# Fourier Series Animation

An interactive React web app that demonstrates how an arbitrary user-inputted line drawing can be approximated using the Fourier series. The concept is modelled through the visualisation of rotating vectors put end-to-end, with the Fourier series being used to determine the magnitude and initial position of each vector.

Inspired by 3Blue1Brown’s video explaining and demonstrating the topic

## Usage

Try it out directly here: https://jasonfyw.com/fourier-series/

Or clone it onto your own machine

`$ git clone https://github.com/jasonfyw/fourier-series`

Install the dependencies

```
$ cd fourier-series
$ npm install
```

And then start the development server

`$ npm start`

## About the Fourier series

The Fourier series is a branch of Fourier analysis that aims to decompose a periodic function into a sum of exponentials (or trigonometric functions) with different frequencies and magnitudes. This is where the concept of rotating vectors placed end-to-end tracing out a function is derived.

Being able to do this allows for an arbitrary periodic function to be broken up into discrete terms that can then be easily manipulate. As a result, it has a lot of applications in physics such as with signal/image processing, quantum physics, electrical engineering and more.

In this particular demonstration, we are defining $f(t)$ to be a periodic complex function with $t\in[0, 1]$. The exact data points in the codomain are given by a user-drawn input which are then mapped to the domain.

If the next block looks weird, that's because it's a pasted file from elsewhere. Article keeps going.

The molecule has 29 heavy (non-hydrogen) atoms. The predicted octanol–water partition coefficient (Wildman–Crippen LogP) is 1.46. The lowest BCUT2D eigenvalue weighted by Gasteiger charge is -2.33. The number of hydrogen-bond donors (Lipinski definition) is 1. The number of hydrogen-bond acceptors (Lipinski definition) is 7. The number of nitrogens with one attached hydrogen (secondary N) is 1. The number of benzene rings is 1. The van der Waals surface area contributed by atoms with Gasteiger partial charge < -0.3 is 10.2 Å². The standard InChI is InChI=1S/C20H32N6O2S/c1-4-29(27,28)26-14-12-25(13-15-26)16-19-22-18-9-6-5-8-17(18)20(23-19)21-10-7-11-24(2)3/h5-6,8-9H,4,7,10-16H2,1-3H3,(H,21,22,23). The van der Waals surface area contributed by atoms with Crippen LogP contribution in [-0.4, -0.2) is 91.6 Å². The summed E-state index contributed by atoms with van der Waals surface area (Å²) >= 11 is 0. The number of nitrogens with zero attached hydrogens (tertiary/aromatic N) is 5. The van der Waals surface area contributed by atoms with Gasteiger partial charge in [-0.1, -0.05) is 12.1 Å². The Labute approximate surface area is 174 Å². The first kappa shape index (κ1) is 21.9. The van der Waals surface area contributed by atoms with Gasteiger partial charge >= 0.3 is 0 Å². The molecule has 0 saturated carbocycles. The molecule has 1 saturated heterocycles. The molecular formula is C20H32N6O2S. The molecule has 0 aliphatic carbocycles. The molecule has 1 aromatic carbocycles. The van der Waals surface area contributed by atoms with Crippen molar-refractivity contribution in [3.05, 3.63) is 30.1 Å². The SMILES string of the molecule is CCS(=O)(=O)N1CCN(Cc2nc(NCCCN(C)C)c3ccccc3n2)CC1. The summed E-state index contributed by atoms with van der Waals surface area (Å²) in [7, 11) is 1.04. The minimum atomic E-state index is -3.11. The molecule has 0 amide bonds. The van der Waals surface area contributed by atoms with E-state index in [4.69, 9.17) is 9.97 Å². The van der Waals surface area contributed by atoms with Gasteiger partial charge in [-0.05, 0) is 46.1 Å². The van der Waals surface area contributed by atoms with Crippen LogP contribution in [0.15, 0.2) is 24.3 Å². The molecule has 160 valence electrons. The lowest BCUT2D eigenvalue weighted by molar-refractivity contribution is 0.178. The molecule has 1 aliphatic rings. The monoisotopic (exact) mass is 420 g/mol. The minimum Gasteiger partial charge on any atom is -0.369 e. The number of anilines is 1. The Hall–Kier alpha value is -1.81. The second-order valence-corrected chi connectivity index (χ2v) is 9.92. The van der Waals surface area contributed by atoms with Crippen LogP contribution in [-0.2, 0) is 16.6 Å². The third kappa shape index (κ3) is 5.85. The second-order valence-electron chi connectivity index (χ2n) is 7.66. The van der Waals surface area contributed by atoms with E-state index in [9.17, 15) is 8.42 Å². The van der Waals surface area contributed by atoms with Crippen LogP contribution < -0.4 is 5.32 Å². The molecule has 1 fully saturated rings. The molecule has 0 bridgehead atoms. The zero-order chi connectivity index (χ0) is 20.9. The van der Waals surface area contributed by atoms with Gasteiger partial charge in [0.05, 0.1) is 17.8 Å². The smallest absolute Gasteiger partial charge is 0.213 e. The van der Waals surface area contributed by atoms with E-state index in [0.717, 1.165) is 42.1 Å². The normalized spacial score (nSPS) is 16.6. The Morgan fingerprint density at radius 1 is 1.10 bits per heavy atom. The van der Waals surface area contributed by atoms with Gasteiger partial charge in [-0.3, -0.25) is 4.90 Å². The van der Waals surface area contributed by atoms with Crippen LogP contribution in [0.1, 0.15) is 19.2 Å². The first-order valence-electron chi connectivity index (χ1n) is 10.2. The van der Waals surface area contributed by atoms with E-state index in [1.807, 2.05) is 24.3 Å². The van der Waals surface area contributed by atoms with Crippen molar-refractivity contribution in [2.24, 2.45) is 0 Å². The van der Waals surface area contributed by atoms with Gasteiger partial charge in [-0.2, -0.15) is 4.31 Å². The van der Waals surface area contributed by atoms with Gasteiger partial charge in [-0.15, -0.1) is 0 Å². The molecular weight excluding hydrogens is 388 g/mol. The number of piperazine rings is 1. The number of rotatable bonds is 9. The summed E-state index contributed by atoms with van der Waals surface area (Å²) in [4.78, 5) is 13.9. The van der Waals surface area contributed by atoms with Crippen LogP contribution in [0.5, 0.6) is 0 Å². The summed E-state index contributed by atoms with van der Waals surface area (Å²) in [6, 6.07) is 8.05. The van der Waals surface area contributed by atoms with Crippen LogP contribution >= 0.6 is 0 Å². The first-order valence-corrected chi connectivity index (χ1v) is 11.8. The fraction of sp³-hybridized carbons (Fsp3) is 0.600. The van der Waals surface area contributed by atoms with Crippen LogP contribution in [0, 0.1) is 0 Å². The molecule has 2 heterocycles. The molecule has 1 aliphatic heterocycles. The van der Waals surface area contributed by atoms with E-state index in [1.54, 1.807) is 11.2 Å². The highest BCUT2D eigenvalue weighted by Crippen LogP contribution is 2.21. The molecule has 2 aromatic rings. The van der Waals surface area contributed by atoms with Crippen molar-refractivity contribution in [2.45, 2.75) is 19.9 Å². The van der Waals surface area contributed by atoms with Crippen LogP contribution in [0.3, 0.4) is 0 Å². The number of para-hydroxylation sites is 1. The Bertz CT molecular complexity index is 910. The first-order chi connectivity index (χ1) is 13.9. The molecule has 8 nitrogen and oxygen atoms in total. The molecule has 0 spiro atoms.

The essential idea is to represent $f(t)$ as a sum of exponential functions rotating at frequencies of $0, 1, -1, 2, -2, …$ rotations per $t$. Each of these exponential functions will be multiplied by a complex coefficient, $c_n$ (where $n$ is the frequency), to determine its initial position and magnitude:

$$ f(t) = \dots + c_{-2}e^{-2\cdot 2\pi it} + c_{-1}e^{-1\cdot 2\pi it} + c_{0}e^{0\cdot 2\pi it} + c_{1}e^{1\cdot 2\pi it} + c_{2}e^{2\cdot 2\pi it} + \dots $$

The term for the vector that doesn’t rotate at all is $c_0$. This can be though of as the ‘centre’ of the whole function – or the average of all the points in the function. This can be computed by taking the integral of the function across its domain:

$$ \int_0^1 f(t) dt $$

By expanding $f(t)$ in terms of its Fourier series:

$$ \int_0^1 f(t) dt = \int_0^1 (\dots + c_{-1}e^{-1\cdot 2\pi it} + c_{0}e^{0\cdot 2\pi it} + c_{1}e^{1\cdot 2\pi it} + \dots)dt $$

and then distributing the definite integral:

$$ \int_0^1 f(t) dt = \dots + \int_0^1c_{-1}e^{-1\cdot 2\pi it}dt + \int_0^1c_{0}e^{0\cdot 2\pi it}dt + \int_0^1c_{1}e^{1\cdot 2\pi it}dt + \dots $$

Every term except for the one with $c_0$ represents the average of a vector that makes a whole number of rotations, which cancel to zero. Hence,

$$ \int_0^1 f(t) dt = \dots + 0 + c_0 + 0 + \dots = c_0 $$

This yields the value for $c_0$.

For an arbitrary coefficient $c_n$, the integral above can be modified by multiplying $f(t)$ by the term $e^{-n2\pi it}$:

$$ \int_0^1 f(t)e^{-n2\pi it} dt $$

Upon expanding $f(t)$ and distributing the exponential term,

$$ \int_0^1 f(t)e^{-n2\pi it} dt = \int_0^1 (\dots + c_{0}e^{-2\cdot 2\pi it} + c_{1}e^{-1\cdot 2\pi it} + \dots + c_{n}e^{0\cdot 2\pi it} + \dots)dt $$

Now, every term apart from that with $c_n$ is an average over vectors that rotate a whole number of turns, which cancels out to zero. This leaves just the $c_n$ term remianing, resulting in the following generalised expression to find any arbitrary $c_n$:

$$ c_n = \int_0^1 f(t)e^{-n2\pi it} dt $$

In this implementation, the program performs the computation numerically to find the Fourier series of an inputted function to a certain number of terms. For an exact representation of the original function, there would have to be infinitely many terms.

Using the computed coefficients, the program plots the resulting approximation of the function.